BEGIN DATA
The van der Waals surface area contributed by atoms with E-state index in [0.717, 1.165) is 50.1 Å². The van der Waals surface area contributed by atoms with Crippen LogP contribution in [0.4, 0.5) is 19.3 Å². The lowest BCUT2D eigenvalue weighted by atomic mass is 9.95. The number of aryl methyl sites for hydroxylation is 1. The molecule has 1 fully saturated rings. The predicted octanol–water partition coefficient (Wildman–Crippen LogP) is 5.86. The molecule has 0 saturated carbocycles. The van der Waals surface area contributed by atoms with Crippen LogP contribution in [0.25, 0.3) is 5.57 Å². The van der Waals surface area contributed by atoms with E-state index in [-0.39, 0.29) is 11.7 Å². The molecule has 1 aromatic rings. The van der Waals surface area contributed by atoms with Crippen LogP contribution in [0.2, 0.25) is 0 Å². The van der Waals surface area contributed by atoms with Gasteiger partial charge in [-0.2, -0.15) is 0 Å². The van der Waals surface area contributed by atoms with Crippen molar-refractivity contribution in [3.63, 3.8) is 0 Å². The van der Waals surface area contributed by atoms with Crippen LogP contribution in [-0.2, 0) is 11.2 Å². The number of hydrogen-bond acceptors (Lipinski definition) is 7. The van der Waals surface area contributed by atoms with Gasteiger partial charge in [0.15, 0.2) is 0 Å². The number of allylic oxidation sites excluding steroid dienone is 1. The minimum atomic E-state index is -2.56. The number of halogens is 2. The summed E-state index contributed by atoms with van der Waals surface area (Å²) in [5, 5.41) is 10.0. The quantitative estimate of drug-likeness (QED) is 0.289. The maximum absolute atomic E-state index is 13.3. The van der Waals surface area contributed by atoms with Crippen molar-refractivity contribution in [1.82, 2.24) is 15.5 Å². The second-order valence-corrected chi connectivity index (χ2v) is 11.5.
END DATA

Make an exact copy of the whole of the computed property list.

The van der Waals surface area contributed by atoms with E-state index in [0.717, 1.165) is 50.1 Å². The van der Waals surface area contributed by atoms with Crippen LogP contribution in [0.4, 0.5) is 19.3 Å². The lowest BCUT2D eigenvalue weighted by atomic mass is 9.95. The number of aryl methyl sites for hydroxylation is 1. The molecule has 1 fully saturated rings. The predicted octanol–water partition coefficient (Wildman–Crippen LogP) is 5.86. The molecule has 0 saturated carbocycles. The van der Waals surface area contributed by atoms with Crippen LogP contribution in [0.25, 0.3) is 5.57 Å². The van der Waals surface area contributed by atoms with E-state index in [-0.39, 0.29) is 11.7 Å². The molecule has 1 aromatic rings. The van der Waals surface area contributed by atoms with Crippen LogP contribution in [0.2, 0.25) is 0 Å². The van der Waals surface area contributed by atoms with Gasteiger partial charge in [-0.2, -0.15) is 0 Å². The van der Waals surface area contributed by atoms with Crippen molar-refractivity contribution in [3.63, 3.8) is 0 Å². The van der Waals surface area contributed by atoms with Crippen LogP contribution in [-0.2, 0) is 11.2 Å². The number of hydrogen-bond acceptors (Lipinski definition) is 7. The van der Waals surface area contributed by atoms with Gasteiger partial charge in [0.15, 0.2) is 0 Å². The number of allylic oxidation sites excluding steroid dienone is 1. The minimum atomic E-state index is -2.56. The number of halogens is 2. The summed E-state index contributed by atoms with van der Waals surface area (Å²) in [5, 5.41) is 10.0. The quantitative estimate of drug-likeness (QED) is 0.289. The maximum absolute atomic E-state index is 13.3. The van der Waals surface area contributed by atoms with Crippen molar-refractivity contribution in [1.82, 2.24) is 15.5 Å². The second-order valence-corrected chi connectivity index (χ2v) is 11.5.